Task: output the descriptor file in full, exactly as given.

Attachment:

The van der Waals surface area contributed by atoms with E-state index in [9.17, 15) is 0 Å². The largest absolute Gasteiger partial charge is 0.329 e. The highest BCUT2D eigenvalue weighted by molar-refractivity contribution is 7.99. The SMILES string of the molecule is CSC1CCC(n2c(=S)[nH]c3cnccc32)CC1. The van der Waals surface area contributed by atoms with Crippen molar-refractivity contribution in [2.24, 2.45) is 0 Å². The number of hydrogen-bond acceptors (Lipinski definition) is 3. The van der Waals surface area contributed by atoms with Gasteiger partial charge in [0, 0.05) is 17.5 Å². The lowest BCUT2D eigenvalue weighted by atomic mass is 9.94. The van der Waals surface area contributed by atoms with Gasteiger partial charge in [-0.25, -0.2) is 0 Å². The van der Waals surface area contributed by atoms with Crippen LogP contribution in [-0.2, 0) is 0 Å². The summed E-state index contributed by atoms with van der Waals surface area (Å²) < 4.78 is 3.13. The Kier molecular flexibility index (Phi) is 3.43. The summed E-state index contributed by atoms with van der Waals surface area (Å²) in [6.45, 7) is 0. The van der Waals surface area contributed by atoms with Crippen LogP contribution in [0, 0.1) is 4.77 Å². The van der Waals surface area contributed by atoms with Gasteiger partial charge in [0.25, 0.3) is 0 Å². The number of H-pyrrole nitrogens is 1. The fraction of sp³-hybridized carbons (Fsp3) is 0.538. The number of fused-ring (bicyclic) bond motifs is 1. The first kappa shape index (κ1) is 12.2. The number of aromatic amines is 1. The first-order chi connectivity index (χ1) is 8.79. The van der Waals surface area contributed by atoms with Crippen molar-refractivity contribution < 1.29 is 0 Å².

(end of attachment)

The van der Waals surface area contributed by atoms with E-state index in [9.17, 15) is 0 Å². The largest absolute Gasteiger partial charge is 0.329 e. The highest BCUT2D eigenvalue weighted by molar-refractivity contribution is 7.99. The SMILES string of the molecule is CSC1CCC(n2c(=S)[nH]c3cnccc32)CC1. The van der Waals surface area contributed by atoms with Crippen molar-refractivity contribution in [2.24, 2.45) is 0 Å². The number of hydrogen-bond acceptors (Lipinski definition) is 3. The van der Waals surface area contributed by atoms with Gasteiger partial charge in [0, 0.05) is 17.5 Å². The lowest BCUT2D eigenvalue weighted by atomic mass is 9.94. The van der Waals surface area contributed by atoms with Gasteiger partial charge in [-0.25, -0.2) is 0 Å². The van der Waals surface area contributed by atoms with Crippen LogP contribution in [-0.2, 0) is 0 Å². The summed E-state index contributed by atoms with van der Waals surface area (Å²) < 4.78 is 3.13. The Kier molecular flexibility index (Phi) is 3.43. The summed E-state index contributed by atoms with van der Waals surface area (Å²) in [6.45, 7) is 0. The van der Waals surface area contributed by atoms with Crippen LogP contribution in [0, 0.1) is 4.77 Å². The van der Waals surface area contributed by atoms with Gasteiger partial charge in [0.25, 0.3) is 0 Å². The number of H-pyrrole nitrogens is 1. The fraction of sp³-hybridized carbons (Fsp3) is 0.538. The number of fused-ring (bicyclic) bond motifs is 1. The first kappa shape index (κ1) is 12.2. The number of aromatic amines is 1. The first-order chi connectivity index (χ1) is 8.79. The van der Waals surface area contributed by atoms with Crippen molar-refractivity contribution < 1.29 is 0 Å².